Philip Mendes is an academic who follows AFL, soccer, tennis and cricket. He supported Fitzroy Football Club from 1970-1996, and on their death he adopted the North Melbourne Kangaroos as his new team. In his spare time, he occasionally writes about his current and past football teams.


  1. Kevin Densley says

    Really interesting review, Philip. Your knowledge of telling details is impressive – and persuasive in terms of your overall viewpoint regarding the book.

  2. Hi Philip and Kevin

    I must admit I don’t have the same knowledge as you have, but even still I read this a little differently. I was happy to go along with the material put in front of me. I was happy to be reminded of great players and great matches. And of course, given the overall purpose of the book, to be reminded of the sad final days of the club.


  3. Warwick Nolan says

    Thank you for this Philip. Your review had shocked but also impressed me. It reinforces the advice that most writer receive at some point along their journey – write about what you know.

    I have a great deal of respect for Russell’s work over the previous decades – especially around the history of the St.Kilda FC. He would have few peers in that domain.

  4. Phil, you’ve hit the nail fairly and squarely on the head with your very last sentence.
    Somehow, I don’t think the AFL Commission will commemorate the 25th anniversary of Fitzroy’s eviction with a “please come back, Royboys, we were only joking”.

  5. Stainless says

    Interesting review. It sounds like the book has missed the opportunity to be a really comprehensive account of the demise of Fitzroy and is, instead, rather patchy. Their last couple of decades were certainly a rich and varied period for the club and the highs, lows and sliding door moments are worthy of detailed recollection.
    So too is the final point in your review – how are we to judge the treatment of Fitzroy by the AFL? I’ve remarked before about my mixed views on this subject. Numerous clubs were targets for ‘rationalisation’ during the 80s and 90s – even my team, Richmond. That Fitzroy was the only club to fully succumb probably justifies the pity that’s expressed about their fate. But to portray the Lions as an isolated victim ignores the reality that the League had to expand and professionalise the game or face financial ruin. Fitzroy had opportunities to face this reality and participate in what could have been a more palatable transformation. The club chose not to and suffered the consequences. This topic is worthy of a book in its own right.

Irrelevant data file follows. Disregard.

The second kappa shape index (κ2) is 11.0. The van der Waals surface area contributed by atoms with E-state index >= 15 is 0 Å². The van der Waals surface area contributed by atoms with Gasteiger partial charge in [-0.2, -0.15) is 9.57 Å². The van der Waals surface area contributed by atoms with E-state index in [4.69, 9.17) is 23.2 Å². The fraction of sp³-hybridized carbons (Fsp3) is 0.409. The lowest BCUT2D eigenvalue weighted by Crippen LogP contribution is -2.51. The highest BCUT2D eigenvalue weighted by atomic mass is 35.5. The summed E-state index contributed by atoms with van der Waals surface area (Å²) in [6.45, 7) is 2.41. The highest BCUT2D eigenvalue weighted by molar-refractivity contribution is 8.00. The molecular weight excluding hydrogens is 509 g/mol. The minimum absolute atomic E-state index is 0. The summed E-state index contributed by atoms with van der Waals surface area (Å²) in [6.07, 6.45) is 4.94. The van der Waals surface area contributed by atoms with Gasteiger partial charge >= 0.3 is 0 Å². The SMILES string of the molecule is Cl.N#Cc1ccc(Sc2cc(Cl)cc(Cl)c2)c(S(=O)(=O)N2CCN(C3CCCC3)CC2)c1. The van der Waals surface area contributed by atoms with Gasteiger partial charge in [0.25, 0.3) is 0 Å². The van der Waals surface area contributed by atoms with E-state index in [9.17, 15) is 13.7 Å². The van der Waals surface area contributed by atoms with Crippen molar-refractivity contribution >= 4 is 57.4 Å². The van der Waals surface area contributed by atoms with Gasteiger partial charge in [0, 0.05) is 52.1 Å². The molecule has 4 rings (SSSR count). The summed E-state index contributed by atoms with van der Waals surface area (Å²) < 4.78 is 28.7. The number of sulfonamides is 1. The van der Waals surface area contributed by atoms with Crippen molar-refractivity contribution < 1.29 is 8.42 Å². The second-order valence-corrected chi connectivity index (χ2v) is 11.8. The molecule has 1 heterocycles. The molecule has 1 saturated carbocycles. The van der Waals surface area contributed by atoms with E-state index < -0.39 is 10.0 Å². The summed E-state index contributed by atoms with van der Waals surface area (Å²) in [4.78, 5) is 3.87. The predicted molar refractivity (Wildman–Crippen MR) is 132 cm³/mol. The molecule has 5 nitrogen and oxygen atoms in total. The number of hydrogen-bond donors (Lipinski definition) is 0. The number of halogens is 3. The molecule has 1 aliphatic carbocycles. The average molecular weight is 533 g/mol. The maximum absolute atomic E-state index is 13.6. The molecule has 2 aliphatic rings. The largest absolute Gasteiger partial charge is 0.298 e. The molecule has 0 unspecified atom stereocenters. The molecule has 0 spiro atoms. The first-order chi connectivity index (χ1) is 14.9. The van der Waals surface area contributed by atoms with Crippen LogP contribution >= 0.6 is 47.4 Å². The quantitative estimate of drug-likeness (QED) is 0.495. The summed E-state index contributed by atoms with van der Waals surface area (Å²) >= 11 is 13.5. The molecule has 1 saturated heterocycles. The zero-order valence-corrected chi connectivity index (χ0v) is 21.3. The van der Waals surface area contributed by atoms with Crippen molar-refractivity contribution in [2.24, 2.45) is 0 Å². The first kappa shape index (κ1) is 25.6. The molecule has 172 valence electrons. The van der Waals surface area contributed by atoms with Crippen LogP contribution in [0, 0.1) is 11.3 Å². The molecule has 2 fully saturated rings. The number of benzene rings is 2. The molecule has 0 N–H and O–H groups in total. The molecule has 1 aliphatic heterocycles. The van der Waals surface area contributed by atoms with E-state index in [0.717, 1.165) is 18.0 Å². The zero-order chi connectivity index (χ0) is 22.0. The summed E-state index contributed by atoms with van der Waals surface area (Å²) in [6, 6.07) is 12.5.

6. Philip Mendes says

    Pete: I suspect the remorse will happen eventually. The AFL has in recent decades made enormous improvements in their approach to our Indigenous players and community to the point where we now take it for granted (although the disgraceful Adam Goodes saga suggested much more work needed to be done). I suspect they will also recognize at some point that Fitzroy were woefully treated, and that the so-called Brisbane merger was little more than a corporate-style takeover.
    Stainless – I don’t disagree with what you say. I think the longer Fitzroy avoided navigating a merger, the worse their plight got on and off the field. But the parochialism of the other Melbourne clubs was a major factor. Nobody wanted to give ground on the combined team’s name or emblem. I do think the proposed North merger would have worked mostly because other than the fact that North were top and the Roys bottom in 1996, they had similar histories as struggling clubs with a limited supporter base. I have to admit that I bear a long-standing grudge against the then Richmond President who actively lobbied against that merger, but I accept that there were many other actors and factors (including the representatives of the two clubs) who contributed to the failure of that plan.